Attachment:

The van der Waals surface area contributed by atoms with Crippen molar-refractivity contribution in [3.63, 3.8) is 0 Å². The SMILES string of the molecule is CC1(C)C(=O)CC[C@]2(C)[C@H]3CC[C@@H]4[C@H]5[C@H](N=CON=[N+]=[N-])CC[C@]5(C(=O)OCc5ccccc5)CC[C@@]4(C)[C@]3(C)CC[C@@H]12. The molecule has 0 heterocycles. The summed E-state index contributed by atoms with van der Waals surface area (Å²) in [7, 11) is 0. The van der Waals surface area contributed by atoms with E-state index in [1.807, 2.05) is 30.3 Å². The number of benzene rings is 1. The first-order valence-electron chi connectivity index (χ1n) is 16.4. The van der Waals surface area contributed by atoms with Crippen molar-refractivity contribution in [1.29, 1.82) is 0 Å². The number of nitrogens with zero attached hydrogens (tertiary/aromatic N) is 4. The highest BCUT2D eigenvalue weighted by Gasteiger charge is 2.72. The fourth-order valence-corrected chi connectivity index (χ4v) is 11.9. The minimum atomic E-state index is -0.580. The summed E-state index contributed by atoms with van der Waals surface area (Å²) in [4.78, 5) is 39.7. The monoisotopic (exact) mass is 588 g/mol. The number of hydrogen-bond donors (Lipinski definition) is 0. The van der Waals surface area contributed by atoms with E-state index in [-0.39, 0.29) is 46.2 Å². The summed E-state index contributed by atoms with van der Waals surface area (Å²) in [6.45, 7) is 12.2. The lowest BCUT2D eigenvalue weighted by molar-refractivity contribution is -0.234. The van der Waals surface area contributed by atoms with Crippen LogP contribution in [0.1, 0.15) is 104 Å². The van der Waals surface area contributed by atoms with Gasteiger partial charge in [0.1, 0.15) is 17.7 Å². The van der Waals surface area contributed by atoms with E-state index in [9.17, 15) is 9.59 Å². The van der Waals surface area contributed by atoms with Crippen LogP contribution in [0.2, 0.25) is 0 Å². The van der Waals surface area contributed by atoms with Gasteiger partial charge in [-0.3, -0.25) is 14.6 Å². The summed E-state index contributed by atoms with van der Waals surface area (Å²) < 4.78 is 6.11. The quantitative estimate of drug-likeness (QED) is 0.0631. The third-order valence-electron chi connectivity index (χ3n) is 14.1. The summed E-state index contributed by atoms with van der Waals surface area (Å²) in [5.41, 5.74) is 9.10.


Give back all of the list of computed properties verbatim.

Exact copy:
The van der Waals surface area contributed by atoms with Crippen molar-refractivity contribution in [3.63, 3.8) is 0 Å². The SMILES string of the molecule is CC1(C)C(=O)CC[C@]2(C)[C@H]3CC[C@@H]4[C@H]5[C@H](N=CON=[N+]=[N-])CC[C@]5(C(=O)OCc5ccccc5)CC[C@@]4(C)[C@]3(C)CC[C@@H]12. The molecule has 0 heterocycles. The summed E-state index contributed by atoms with van der Waals surface area (Å²) in [7, 11) is 0. The van der Waals surface area contributed by atoms with E-state index in [1.807, 2.05) is 30.3 Å². The number of benzene rings is 1. The first-order valence-electron chi connectivity index (χ1n) is 16.4. The van der Waals surface area contributed by atoms with Crippen molar-refractivity contribution in [1.29, 1.82) is 0 Å². The number of nitrogens with zero attached hydrogens (tertiary/aromatic N) is 4. The highest BCUT2D eigenvalue weighted by Gasteiger charge is 2.72. The fourth-order valence-corrected chi connectivity index (χ4v) is 11.9. The minimum atomic E-state index is -0.580. The summed E-state index contributed by atoms with van der Waals surface area (Å²) in [4.78, 5) is 39.7. The monoisotopic (exact) mass is 588 g/mol. The number of hydrogen-bond donors (Lipinski definition) is 0. The van der Waals surface area contributed by atoms with E-state index in [-0.39, 0.29) is 46.2 Å². The summed E-state index contributed by atoms with van der Waals surface area (Å²) in [6.45, 7) is 12.2. The lowest BCUT2D eigenvalue weighted by molar-refractivity contribution is -0.234. The van der Waals surface area contributed by atoms with Crippen LogP contribution in [0.1, 0.15) is 104 Å². The van der Waals surface area contributed by atoms with Gasteiger partial charge in [0.1, 0.15) is 17.7 Å². The van der Waals surface area contributed by atoms with E-state index in [9.17, 15) is 9.59 Å². The van der Waals surface area contributed by atoms with Crippen LogP contribution in [0.2, 0.25) is 0 Å². The van der Waals surface area contributed by atoms with Gasteiger partial charge in [-0.3, -0.25) is 14.6 Å². The summed E-state index contributed by atoms with van der Waals surface area (Å²) < 4.78 is 6.11. The quantitative estimate of drug-likeness (QED) is 0.0631. The third-order valence-electron chi connectivity index (χ3n) is 14.1. The summed E-state index contributed by atoms with van der Waals surface area (Å²) in [5.41, 5.74) is 9.10.